No matter what the contraception ads say, having a period is valuable for women’s health


Some birth control advertisements imply that periods are an unnecessary inconvenience, and a 2015 piece in The Atlantic went so far as to claim definitively that “[u]sing birth control to eliminate menstruation isn’t unsafe” and that not having a period “carries no harm, either short-term or long-term.” So is there any point in women having a monthly period?

Natural Womanhood, a “non-profit corporation dedicated to the promotion of fertility charting, as a way to promote disease prevention, self-knowledge, relational intimacy, and effective family planning” believes there is a point. A recent article titled “Reasons You Need a Period: The Role of the Menstrual Cycle in the Immune System” is kicking off Natural Womanhood’s series on “some of the reasons women actually need their cycles for optimal health.”

In women, immune system health and the reproductive wellness appear to be linked. Firstly, women’s immune systems respond differently to infection, vaccination, and trauma than men’s do, suggesting that our sex hormones play a role in determining our immune response. In fact, a woman’s immune response seems to change depending on where she is in her menstrual cycle. In the first half of her cycle, as estrogen is increasing and she becomes fertile leading up to ovulation, the characteristics of her cervical mucus change. Visibly, the mucus thins and becomes stretchy, but invisibly it also becomes “rich in immunoregulatory proteins” that help filter out poor quality sperm (if sperm is present) as well as other “potential invaders” like bacteria or viruses, and also positively nourish good quality sperm. Following ovulation, in the second half of the woman’s cycle as progesterone rises and estrogen levels fall, the cervical mucus thickens, signaling the closing up of the cervix and reproductive tract and marking a phase of infertility.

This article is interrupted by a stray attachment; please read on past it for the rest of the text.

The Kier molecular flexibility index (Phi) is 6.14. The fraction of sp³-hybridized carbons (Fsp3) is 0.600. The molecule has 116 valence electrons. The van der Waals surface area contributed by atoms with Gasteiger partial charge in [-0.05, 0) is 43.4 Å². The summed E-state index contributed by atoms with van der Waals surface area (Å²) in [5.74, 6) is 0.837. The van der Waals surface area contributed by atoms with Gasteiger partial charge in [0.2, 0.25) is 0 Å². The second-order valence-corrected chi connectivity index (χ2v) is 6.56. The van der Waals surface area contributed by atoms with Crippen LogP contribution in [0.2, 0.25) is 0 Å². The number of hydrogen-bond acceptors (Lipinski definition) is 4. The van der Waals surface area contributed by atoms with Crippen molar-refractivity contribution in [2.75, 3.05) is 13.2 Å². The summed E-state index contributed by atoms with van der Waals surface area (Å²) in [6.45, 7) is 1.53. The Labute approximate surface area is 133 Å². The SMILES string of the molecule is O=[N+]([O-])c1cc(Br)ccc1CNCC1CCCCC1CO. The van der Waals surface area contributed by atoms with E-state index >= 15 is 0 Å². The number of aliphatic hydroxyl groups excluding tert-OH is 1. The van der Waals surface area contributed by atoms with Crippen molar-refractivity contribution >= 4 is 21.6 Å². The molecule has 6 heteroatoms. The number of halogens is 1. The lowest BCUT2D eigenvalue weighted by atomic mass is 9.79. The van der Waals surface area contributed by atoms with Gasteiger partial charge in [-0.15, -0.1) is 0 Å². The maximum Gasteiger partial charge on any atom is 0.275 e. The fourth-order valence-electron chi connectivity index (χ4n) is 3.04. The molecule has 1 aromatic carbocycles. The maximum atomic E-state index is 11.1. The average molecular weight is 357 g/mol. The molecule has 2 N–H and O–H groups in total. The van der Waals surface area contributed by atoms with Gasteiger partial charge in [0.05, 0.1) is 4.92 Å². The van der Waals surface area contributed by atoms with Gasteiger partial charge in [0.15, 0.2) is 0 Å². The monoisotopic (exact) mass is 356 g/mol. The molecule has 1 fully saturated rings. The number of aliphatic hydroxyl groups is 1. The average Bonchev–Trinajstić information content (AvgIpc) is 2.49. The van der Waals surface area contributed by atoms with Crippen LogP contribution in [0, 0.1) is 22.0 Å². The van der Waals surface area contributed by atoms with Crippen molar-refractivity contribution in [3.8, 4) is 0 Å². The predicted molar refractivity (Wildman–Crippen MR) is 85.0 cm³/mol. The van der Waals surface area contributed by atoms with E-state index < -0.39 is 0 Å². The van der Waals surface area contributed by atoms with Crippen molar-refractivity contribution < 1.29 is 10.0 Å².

READ: New Georgetown elective will educate future doctors on fertility awareness

The immune system responds to these changes by a temporary suppression of immunity, which, according to the article “allows the body to accommodate a potential pregnancy.” This suppression of the immune system to allow a separate human organism to coexist inside the woman is truly a biological miracle.

The cooperation between the immune system and the reproductive system to support healthy conception and pregnancy isn’t the only joint effort between the two. According to the article, the immune system and reproductive system also collaborate for the maturation of the cervix during the teenage years. “The exposure to cyclical immunity and hormonal fluctuations from the fertility cycle allows the cervix to undergo proper epithelial development, and develop a natural resistance to infection. Therefore, a cervix that has matured under these natural hormonal processes is pretty good at fighting off infections like human papillomavirus, also known as HPV.”

On the flip side, hormonal contraception has been implicated in increased susceptibility to both bacterial and viral infections, certainly locally in terms of sexually transmitted infections and potentially systemically. This happens because hormonal contraceptives “alter the chemical level, cytokines, and immunological properties” of cervical fluid, and because without hormonal fluctuations the immune system likely doesn’t receive its “cues” to cyclically ramp up or down.

From an immune perspective, then, having a period makes sense. More broadly, every woman’s body is speaking a language through the signs of her fertility. A woman who is tracking her cycle as part of a fertility awareness-based method of natural family planning learns to translate that language with the help of trained practitioners. That knowledge leads to true female bodily autonomy.

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